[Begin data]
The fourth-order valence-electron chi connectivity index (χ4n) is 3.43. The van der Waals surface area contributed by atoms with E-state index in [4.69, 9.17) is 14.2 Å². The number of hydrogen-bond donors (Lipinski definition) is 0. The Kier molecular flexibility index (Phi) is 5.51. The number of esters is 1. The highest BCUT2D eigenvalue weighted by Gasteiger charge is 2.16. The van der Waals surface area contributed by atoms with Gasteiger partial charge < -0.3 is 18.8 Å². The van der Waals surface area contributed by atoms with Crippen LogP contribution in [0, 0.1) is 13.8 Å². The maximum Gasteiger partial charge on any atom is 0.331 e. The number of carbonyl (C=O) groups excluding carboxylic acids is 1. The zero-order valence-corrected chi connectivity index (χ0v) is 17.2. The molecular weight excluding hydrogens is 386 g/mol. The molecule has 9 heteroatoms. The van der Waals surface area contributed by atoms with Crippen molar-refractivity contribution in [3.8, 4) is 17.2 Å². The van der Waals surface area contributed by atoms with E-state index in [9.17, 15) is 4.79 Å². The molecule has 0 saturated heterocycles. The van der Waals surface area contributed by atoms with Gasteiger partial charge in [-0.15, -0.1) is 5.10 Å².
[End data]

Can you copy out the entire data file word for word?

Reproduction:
The fourth-order valence-electron chi connectivity index (χ4n) is 3.43. The van der Waals surface area contributed by atoms with E-state index in [4.69, 9.17) is 14.2 Å². The number of hydrogen-bond donors (Lipinski definition) is 0. The Kier molecular flexibility index (Phi) is 5.51. The number of esters is 1. The highest BCUT2D eigenvalue weighted by Gasteiger charge is 2.16. The van der Waals surface area contributed by atoms with Gasteiger partial charge < -0.3 is 18.8 Å². The van der Waals surface area contributed by atoms with Crippen LogP contribution in [0, 0.1) is 13.8 Å². The maximum Gasteiger partial charge on any atom is 0.331 e. The number of carbonyl (C=O) groups excluding carboxylic acids is 1. The zero-order valence-corrected chi connectivity index (χ0v) is 17.2. The molecular weight excluding hydrogens is 386 g/mol. The molecule has 9 heteroatoms. The van der Waals surface area contributed by atoms with Crippen molar-refractivity contribution in [3.8, 4) is 17.2 Å². The van der Waals surface area contributed by atoms with E-state index in [9.17, 15) is 4.79 Å². The molecule has 0 saturated heterocycles. The van der Waals surface area contributed by atoms with Gasteiger partial charge in [-0.15, -0.1) is 5.10 Å².